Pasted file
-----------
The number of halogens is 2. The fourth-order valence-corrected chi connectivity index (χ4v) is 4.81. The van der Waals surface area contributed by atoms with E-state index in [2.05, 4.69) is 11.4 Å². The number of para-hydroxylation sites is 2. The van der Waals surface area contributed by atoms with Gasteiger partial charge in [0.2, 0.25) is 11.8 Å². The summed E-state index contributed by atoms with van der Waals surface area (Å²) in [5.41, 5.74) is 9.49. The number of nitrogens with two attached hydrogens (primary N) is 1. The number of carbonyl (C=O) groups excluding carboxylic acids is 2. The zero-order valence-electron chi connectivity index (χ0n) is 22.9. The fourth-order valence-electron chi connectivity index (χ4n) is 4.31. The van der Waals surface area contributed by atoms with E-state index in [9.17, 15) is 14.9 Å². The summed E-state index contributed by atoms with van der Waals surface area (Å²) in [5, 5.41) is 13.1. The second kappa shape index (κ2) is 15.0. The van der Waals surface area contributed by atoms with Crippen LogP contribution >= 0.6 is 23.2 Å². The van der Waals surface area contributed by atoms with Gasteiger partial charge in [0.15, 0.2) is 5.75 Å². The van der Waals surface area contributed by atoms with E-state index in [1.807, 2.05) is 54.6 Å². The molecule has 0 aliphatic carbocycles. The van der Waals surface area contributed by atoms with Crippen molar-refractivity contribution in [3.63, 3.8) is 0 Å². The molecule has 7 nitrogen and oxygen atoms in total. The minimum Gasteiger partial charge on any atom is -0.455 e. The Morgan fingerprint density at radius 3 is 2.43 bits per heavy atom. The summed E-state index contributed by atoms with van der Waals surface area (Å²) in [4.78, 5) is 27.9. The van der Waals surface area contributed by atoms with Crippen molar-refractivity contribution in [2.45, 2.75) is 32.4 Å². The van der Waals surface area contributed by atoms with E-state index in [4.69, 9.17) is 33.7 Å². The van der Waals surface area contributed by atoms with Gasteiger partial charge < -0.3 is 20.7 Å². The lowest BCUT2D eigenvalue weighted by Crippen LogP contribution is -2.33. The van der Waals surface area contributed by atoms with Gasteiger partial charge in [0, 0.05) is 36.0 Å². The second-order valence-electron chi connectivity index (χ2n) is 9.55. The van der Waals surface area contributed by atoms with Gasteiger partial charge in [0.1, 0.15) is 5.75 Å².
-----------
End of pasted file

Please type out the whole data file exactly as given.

The number of halogens is 2. The fourth-order valence-corrected chi connectivity index (χ4v) is 4.81. The van der Waals surface area contributed by atoms with E-state index in [2.05, 4.69) is 11.4 Å². The number of para-hydroxylation sites is 2. The van der Waals surface area contributed by atoms with Gasteiger partial charge in [0.2, 0.25) is 11.8 Å². The summed E-state index contributed by atoms with van der Waals surface area (Å²) in [5.41, 5.74) is 9.49. The number of nitrogens with two attached hydrogens (primary N) is 1. The number of carbonyl (C=O) groups excluding carboxylic acids is 2. The zero-order valence-electron chi connectivity index (χ0n) is 22.9. The fourth-order valence-electron chi connectivity index (χ4n) is 4.31. The van der Waals surface area contributed by atoms with E-state index in [9.17, 15) is 14.9 Å². The summed E-state index contributed by atoms with van der Waals surface area (Å²) in [5, 5.41) is 13.1. The second kappa shape index (κ2) is 15.0. The van der Waals surface area contributed by atoms with Crippen LogP contribution >= 0.6 is 23.2 Å². The van der Waals surface area contributed by atoms with Gasteiger partial charge in [0.15, 0.2) is 5.75 Å². The van der Waals surface area contributed by atoms with E-state index in [1.807, 2.05) is 54.6 Å². The molecule has 0 aliphatic carbocycles. The van der Waals surface area contributed by atoms with Crippen molar-refractivity contribution in [3.63, 3.8) is 0 Å². The molecule has 7 nitrogen and oxygen atoms in total. The minimum Gasteiger partial charge on any atom is -0.455 e. The Morgan fingerprint density at radius 3 is 2.43 bits per heavy atom. The summed E-state index contributed by atoms with van der Waals surface area (Å²) in [4.78, 5) is 27.9. The van der Waals surface area contributed by atoms with Crippen molar-refractivity contribution in [2.45, 2.75) is 32.4 Å². The van der Waals surface area contributed by atoms with E-state index in [4.69, 9.17) is 33.7 Å². The van der Waals surface area contributed by atoms with Gasteiger partial charge < -0.3 is 20.7 Å². The lowest BCUT2D eigenvalue weighted by Crippen LogP contribution is -2.33. The van der Waals surface area contributed by atoms with Gasteiger partial charge in [0, 0.05) is 36.0 Å². The second-order valence-electron chi connectivity index (χ2n) is 9.55. The van der Waals surface area contributed by atoms with Gasteiger partial charge in [0.1, 0.15) is 5.75 Å².